Original German WWII TENO Technical Emergency Corps M38 Overseas Wool Cap
Original Item: Only One Available. The Technical Emergency Corps - (Technische Nothilfe) TENO or TN- was formed on September 30, 1919, technical volunteers who were called to duty in the event of a public disaster. The Corps provided essential services during emergencies with its personnel being highly trained in fire fighting, decontamination. This is a very nice and hard to find example of a German WWII TENO overseas cap (Schiffchen). The overseas cap, was nicknamed in German military slang as Schiffchen, or literally "little ship" as it resembled an up-turned row-boat, was standard issue for corps.
This example is constructed of a dark navy blue wool exterior, with a black cotton lining. The front is marked with a very nice BeVo style embroidered TENO eagle, with the interlocking TN in a gear over the swastika. We can see a faint "59" marked in chalk, so that may be the size.
Condition of this cap is very good, though it unfortunately has suffered a few moth nips over the decades. The color is retained quite well, and this is definitely a very attractive overseas cap. Ready to add to your collection!
The TENO was founded on September 30, 1919 by Otto Lummitzsch with the stated purpose to protect and maintain vital & strategic facilities (e.g., gas works, water works, power stations, railways, post offices, agriculture concerns and food production activities). At the time (1919–1923), these vital infrastructure facilities were under threat from sabotage and attack during a period bordering on civil war, which was caused by the collapse of German economy following the end of World War I and exacerbated by a spate of politically motivated wildcat strikes, usually by left-wing elements. In effect they were strike-breakers.
The organization was formed from primarily post World War I Army engineering / technical unit members, and transitioned into a volunteer civilian organisation which was registered by the Department of the Interior. The change was required by the demilitarization requirements of the Treaty of Versailles, in order that the TN would not be classified as a military organization. Based on the nature of its operations, the background of its personnel was mainly conservative middle class, but included a large number of students, especially those in technical studies. In the Weimar Republic period, the TN was seen as a threat by the working class and thus aroused the animosity of trade unionists, and more particularly the Communist Party of Germany. The TN intervened as a volunteer aide organization, when strikes could not be avoided, and when the public welfare was endangered as in strikes of electricity, food service, railroad workers.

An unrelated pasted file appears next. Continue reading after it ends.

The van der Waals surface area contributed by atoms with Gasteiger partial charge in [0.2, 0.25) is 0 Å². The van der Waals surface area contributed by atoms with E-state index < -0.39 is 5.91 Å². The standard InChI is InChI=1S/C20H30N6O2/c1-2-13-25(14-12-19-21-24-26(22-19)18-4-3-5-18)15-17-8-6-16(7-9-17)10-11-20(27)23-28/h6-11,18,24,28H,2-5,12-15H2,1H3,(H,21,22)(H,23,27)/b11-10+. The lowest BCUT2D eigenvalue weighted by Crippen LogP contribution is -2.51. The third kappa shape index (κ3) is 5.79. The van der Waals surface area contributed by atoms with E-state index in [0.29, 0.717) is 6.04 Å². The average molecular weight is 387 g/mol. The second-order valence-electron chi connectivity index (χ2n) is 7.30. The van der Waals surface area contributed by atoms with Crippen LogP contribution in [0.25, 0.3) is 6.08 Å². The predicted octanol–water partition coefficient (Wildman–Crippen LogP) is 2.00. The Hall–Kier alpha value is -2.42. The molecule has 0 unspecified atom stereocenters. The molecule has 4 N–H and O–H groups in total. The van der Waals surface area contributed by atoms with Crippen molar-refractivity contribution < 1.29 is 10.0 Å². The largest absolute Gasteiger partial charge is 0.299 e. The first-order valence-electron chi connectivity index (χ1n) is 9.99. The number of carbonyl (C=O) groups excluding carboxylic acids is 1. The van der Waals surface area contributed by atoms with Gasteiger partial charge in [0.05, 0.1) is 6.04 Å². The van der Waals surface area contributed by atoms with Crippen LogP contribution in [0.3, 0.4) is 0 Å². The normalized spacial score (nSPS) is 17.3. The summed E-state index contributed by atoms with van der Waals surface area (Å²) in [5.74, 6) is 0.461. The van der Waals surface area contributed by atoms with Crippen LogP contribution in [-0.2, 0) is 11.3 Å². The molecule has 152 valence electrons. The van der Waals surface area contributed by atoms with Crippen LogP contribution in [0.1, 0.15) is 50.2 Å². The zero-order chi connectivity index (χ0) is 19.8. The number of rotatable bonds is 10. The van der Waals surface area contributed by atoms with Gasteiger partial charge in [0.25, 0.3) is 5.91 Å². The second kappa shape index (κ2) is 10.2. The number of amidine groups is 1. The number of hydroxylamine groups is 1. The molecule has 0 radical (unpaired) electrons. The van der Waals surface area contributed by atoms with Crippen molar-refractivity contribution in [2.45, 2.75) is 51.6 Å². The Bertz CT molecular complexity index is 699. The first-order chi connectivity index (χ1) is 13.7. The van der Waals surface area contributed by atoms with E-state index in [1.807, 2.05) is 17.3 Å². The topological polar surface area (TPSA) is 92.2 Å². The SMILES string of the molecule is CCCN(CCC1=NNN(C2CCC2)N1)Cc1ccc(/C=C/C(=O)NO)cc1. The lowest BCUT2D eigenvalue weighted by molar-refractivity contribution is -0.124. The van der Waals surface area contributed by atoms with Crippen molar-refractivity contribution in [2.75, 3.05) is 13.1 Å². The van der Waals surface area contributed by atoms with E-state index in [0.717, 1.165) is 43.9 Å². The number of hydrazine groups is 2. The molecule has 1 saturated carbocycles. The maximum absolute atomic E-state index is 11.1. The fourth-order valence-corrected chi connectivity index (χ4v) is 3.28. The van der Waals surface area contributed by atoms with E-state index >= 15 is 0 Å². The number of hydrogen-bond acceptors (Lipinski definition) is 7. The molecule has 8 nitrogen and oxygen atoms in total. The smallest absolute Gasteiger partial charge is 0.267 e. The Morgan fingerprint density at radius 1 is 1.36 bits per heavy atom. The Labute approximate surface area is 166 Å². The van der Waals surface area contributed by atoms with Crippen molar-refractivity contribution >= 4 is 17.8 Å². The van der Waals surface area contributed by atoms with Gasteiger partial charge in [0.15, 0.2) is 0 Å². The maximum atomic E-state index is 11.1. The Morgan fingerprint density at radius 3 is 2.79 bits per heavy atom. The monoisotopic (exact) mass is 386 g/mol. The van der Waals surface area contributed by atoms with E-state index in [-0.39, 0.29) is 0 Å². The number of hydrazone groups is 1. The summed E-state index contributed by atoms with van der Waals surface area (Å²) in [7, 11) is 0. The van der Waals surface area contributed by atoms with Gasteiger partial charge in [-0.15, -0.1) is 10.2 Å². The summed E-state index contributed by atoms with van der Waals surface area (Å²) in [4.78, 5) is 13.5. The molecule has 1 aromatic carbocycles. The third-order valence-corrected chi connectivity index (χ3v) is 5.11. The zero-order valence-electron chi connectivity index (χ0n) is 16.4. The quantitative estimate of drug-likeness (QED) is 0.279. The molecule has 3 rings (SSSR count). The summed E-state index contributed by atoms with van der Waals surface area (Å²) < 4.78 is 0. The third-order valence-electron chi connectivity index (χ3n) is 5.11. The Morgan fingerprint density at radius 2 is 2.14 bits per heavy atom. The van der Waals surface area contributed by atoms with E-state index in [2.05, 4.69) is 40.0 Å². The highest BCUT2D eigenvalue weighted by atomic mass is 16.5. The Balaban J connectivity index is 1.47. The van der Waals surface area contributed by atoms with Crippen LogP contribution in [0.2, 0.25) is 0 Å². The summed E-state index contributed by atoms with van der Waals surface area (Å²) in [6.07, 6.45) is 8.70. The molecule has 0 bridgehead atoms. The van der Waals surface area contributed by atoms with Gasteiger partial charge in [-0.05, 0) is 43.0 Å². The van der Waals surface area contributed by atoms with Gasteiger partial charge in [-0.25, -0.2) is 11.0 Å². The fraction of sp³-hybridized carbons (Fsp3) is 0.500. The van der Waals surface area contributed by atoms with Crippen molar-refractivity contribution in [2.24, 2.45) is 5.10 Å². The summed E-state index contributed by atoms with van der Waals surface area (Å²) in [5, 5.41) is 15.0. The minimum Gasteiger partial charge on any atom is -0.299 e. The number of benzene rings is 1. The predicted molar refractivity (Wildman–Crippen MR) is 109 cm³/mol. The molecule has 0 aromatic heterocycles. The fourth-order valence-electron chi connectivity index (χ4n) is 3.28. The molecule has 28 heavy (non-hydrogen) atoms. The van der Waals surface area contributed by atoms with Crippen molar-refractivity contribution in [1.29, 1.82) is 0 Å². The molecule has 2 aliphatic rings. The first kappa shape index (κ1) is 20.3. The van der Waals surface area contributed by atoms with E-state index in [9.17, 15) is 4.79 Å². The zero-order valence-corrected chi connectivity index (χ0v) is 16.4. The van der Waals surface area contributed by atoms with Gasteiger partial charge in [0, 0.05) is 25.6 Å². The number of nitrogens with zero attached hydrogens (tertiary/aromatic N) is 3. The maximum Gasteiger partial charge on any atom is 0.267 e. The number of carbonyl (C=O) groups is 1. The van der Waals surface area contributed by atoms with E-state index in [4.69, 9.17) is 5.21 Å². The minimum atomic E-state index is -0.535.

As economic conditions improved (after about 1925) and strikes became less common and less aggressive, the TN was able to shift its activities into public welfare areas such as disaster relief (Katastrophedienst), with respect to floods, fires, industrial accidents, bridge and railway collapse; as well responding to motor vehicle accidents in the countryside. A mobile Bereitschaftdienst (BD; literally ‘Call Service’) was set up, in order to be able to more readily respond. Clandestine air raid protection activities also began in the late 1920s – early 1930s as the Luftschutzdienst (LD; ‘Air Protection Service’). From 1931–1934, the TN also became involved in the Freiwilligen Arbeitsdienst (FAD; 'Volunteer Labour Service') and supervised training at over 12,000 locations. The FAD was later morphed into the Reichsarbeitsdienst (RAD). Throughout the Third Reich the TN, within Germany, focused on civil defence — air raid rescue, general disaster response, and relief work. From 1936 the TN was gradually absorbed into Ordnungspolizei as an auxiliary police organization and it came under the ultimate control of Heinrich Himmler, as the head of the police, and ultimately the SS. From June 1, 1943, the TN members, serving outside of the Reich, wore the green uniform of the Police and were referred to as the TN-Police. In addition, to working within Germany, the TN was active in Nazi-occupied countries from September 1, 1939 as Einsatzgruppen, which followed the Wehrmacht and restored vital services and functions in Poland, France, Belgium, Netherlands, Luxembourg, and Norway. Local TN branch organisations were formed in some occupied countries, notably as the Technische Noodhulp in the Netherlands and as the Teknisk Nødhjelp in Norway.
The TN Einsatzgruppen participated in the occupation of the Saar, Austria, Sudetenland, Poland and then in the Western Campaigns of 1940. Their purpose was to secure vital industries, prevent or repair sabotage, rebuild the infrastructure (bridges, power plants, drinking water facilities, wastewater facilities, etc.) TN units were taken into Luftwaffe (air force) service early on and other TN units into Heer (land army) service in mid 1941. Those in Army were named the Technische Truppen, which was commanded by Erich Hampe, the long term Stellv. Chef der TN [#2 TN man from 1919-1940]. Also, some TN units served in the Kriegsmarine (Navy), although it is poorly documented. Other TN units, under the control of the TN Headquarters (Reichsamt Technische Nothilfe), remained in service until the end of World War II.
In 1945 the victorious Allies dissolved the TN. Its functions were assumed again in 1950 when Otto Lummitzsch was requested by the West German government to form the Technisches Hilfswerk (literally: 'Technical Relief') which exists to the present day with civil defence responsibilities and also participates in worldwide disaster relief responses.
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